Mid-Beach Restaurants

Establishment neighborhood
Casa Tua
1700 James Ave., Mid-Beach
Casa Tua also has an Aspen outpost, and like its cold-weather sister, this location serves upscale Northern Italian fare—burrata with organic tomatoes, tuna tartare, various risottos, grilled branzino, biscotti, and gelato. The restaurant occupies a luxurious Tuscan-style villa that's also home to a hotel and exhibition space; ask for a seat on the outdoor patio, which is lush and green and adorned with the subtlest twinkle lights and antique lanterns hanging from the trees. It's perfetto for a date night.
Beachcraft (Closed)
2395 Collins Ave., Mid-Beach
Tom Colicchio's restaurant inside the 1 Hotel matches the rest of the building's airy, beachy aesthetic, with woven chairs, light woods, brass light fixtures, and a generous patio overlooking Collins Avenue. Admirably, Colicchio serves only antibiotic-free meat and locally caught fish. There's also an excellent raw bar (perfect with a crisp white wine on a hot afternoon) and a peaceful Sunday brunch. If you can snag a reservation on a Friday or Saturday night, you'll be treated to live music performed by local musicians while you eat.
4385 Collins Ave., Mid-Beach
Tucked into the lush courtyard of the Soho Beach House, Cecconi’s is the kind of place you’ll go for lunch and want to linger through sunset cocktails. Tiny lights are wrapped around the branches of the buttonwood trees overhead, small Edison bulbs hang from the wooden beams, and the flooring is a Nile-green-and-white-striped tile. And the food is consistently fantastic: The truffle pizza with goat cheese and zucchini blossom is worth the splurge; the garganelli Bolognese is always a solid bet. From Tuesdays through Saturdays, Cecconi’s has a delightful aperitivi hour.
The Dutch
2201 Collins Ave., Mid-Beach
Chef Andrew Carmellini—whom New Yorkers know (and love) for Locanda Verde, Little Park, Lafayette, and the Dutch in SoHo—took his act on the road opening inside the W South Beach. (Fun fact: Carmellini’s grandfather ran the Surf Club down the street back in the 1950s.) The seafood-heavy menu features crowd-pleasers like the diver scallops and Faroe Islands salmon; the Biscayne Platter (a dozen oysters, little neck clams, corvina ceviche, and more) is good for a group while the sheep’s milk ricotta is a no-brainer. The dining room, designed by the New York–based Meyer Davis Studio (the Dutch SoHo, Lure), marries a mod beach look with driftwood beams overhead, light oak floors, and a zinc-top bar. At lunch, ask for a table outside in the garden.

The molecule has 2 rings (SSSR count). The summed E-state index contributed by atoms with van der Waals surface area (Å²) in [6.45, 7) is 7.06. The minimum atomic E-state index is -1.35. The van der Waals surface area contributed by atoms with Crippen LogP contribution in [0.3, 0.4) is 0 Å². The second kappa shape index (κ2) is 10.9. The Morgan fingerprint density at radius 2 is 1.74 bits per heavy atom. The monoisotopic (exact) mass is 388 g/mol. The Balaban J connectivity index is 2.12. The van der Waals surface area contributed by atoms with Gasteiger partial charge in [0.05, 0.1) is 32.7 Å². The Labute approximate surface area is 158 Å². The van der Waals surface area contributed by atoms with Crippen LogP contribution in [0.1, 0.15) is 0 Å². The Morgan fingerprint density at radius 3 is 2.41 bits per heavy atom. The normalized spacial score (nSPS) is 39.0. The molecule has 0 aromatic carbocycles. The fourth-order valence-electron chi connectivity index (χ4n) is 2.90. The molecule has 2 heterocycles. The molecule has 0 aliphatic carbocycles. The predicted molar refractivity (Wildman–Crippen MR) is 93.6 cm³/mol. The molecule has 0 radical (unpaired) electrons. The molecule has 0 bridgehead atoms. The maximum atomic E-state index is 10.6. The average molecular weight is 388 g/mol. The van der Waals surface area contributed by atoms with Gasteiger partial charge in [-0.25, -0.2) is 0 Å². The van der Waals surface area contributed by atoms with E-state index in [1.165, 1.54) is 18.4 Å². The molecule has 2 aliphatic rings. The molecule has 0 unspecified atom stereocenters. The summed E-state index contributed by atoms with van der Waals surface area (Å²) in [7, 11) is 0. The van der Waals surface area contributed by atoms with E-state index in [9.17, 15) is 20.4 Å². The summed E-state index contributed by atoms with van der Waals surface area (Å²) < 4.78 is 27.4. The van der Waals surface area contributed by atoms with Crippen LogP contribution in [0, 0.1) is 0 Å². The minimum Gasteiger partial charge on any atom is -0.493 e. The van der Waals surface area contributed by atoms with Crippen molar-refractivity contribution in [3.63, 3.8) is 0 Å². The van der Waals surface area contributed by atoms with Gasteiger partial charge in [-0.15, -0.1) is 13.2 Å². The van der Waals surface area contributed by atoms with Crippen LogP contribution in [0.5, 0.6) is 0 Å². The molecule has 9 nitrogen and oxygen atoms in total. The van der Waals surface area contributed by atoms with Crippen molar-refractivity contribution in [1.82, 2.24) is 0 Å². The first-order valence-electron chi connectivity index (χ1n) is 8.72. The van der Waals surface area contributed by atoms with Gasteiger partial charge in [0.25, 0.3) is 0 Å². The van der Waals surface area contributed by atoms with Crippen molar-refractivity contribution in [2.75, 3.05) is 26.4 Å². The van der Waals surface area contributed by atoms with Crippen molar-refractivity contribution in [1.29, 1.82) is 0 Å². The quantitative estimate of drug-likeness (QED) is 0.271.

Los Fuegos
3201 Collins Ave., Mid-Beach
The only stateside restaurant of famed Argentinian chef Francis Mallmann (who was featured on Netflix’s Chef’s Table), Los Fuegos at Faena Hotel Miami Beach serves some of the most memorable meals in Miami. It’s an open-fire kitchen—and glassed-in, so you can see some of the action unfold while enjoying a cocktail at Faena’s outdoor bar. If you’re going to enjoy a steak while in Miami, this would be a place to do it—but don’t pass on the wood-oven veggie sides.
27 Restaurant
2727 Indian Creek Dr., Mid-Beach
The Freehand's restaurant is located in a historic 1930s house directly adjacent to the hotel—also designed by Roman and Williams, the interior has a colorful, beachy vibe complete with picnic tables, bright pink-and-green shelving, blue-and-white wallpaper, and tables lit with Virgin Mary candles. The menu is a hodgepodge of cuisines that's illustrative of Miami's melting pot—Caribbean, South American, and Middle Eastern flavors meld together in dishes like cheese bread made with cassava flour, banana bread French toast with Appleton rum, and arepas with ropa vieja and queso de mano. Don't leave without having one of the tiki-bar-inspired drinks, which are served with a garnish of orchids, plastic sunglasses, and upside-down nips of rum.